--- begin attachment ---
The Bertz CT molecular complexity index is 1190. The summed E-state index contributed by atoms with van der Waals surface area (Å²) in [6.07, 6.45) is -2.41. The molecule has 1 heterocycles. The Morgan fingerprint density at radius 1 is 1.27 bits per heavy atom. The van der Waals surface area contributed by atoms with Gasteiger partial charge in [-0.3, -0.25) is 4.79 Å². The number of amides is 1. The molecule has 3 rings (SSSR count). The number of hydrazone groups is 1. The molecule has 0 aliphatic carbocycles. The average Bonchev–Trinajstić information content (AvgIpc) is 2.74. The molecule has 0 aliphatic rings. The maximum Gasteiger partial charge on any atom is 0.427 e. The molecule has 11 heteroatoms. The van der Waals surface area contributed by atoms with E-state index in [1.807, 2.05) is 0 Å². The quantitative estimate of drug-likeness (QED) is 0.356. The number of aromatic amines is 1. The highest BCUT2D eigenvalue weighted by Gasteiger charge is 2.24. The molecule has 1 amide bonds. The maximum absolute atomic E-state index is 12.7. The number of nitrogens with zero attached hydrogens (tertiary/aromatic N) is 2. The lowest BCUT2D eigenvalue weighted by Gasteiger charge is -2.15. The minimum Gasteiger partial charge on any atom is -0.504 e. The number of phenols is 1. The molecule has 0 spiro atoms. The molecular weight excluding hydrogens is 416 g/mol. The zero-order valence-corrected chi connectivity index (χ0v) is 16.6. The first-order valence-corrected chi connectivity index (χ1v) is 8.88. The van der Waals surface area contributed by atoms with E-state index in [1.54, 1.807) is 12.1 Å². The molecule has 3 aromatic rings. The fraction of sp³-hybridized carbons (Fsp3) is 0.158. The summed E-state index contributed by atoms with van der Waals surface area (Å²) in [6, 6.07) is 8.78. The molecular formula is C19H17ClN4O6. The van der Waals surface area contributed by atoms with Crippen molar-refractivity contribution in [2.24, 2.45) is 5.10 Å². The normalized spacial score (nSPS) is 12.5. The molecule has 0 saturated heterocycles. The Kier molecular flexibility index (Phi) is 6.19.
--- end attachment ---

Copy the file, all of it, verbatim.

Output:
The Bertz CT molecular complexity index is 1190. The summed E-state index contributed by atoms with van der Waals surface area (Å²) in [6.07, 6.45) is -2.41. The molecule has 1 heterocycles. The Morgan fingerprint density at radius 1 is 1.27 bits per heavy atom. The van der Waals surface area contributed by atoms with Gasteiger partial charge in [-0.3, -0.25) is 4.79 Å². The number of amides is 1. The molecule has 3 rings (SSSR count). The number of hydrazone groups is 1. The molecule has 0 aliphatic carbocycles. The average Bonchev–Trinajstić information content (AvgIpc) is 2.74. The molecule has 0 aliphatic rings. The maximum Gasteiger partial charge on any atom is 0.427 e. The molecule has 11 heteroatoms. The van der Waals surface area contributed by atoms with E-state index in [1.807, 2.05) is 0 Å². The quantitative estimate of drug-likeness (QED) is 0.356. The number of aromatic amines is 1. The highest BCUT2D eigenvalue weighted by Gasteiger charge is 2.24. The molecule has 1 amide bonds. The maximum absolute atomic E-state index is 12.7. The number of nitrogens with zero attached hydrogens (tertiary/aromatic N) is 2. The lowest BCUT2D eigenvalue weighted by Gasteiger charge is -2.15. The minimum Gasteiger partial charge on any atom is -0.504 e. The number of phenols is 1. The molecule has 0 spiro atoms. The molecular weight excluding hydrogens is 416 g/mol. The zero-order valence-corrected chi connectivity index (χ0v) is 16.6. The first-order valence-corrected chi connectivity index (χ1v) is 8.88. The van der Waals surface area contributed by atoms with E-state index in [1.54, 1.807) is 12.1 Å². The molecule has 3 aromatic rings. The fraction of sp³-hybridized carbons (Fsp3) is 0.158. The summed E-state index contributed by atoms with van der Waals surface area (Å²) in [6, 6.07) is 8.78. The molecular formula is C19H17ClN4O6. The van der Waals surface area contributed by atoms with Crippen molar-refractivity contribution in [2.24, 2.45) is 5.10 Å². The normalized spacial score (nSPS) is 12.5. The molecule has 0 saturated heterocycles. The Kier molecular flexibility index (Phi) is 6.19.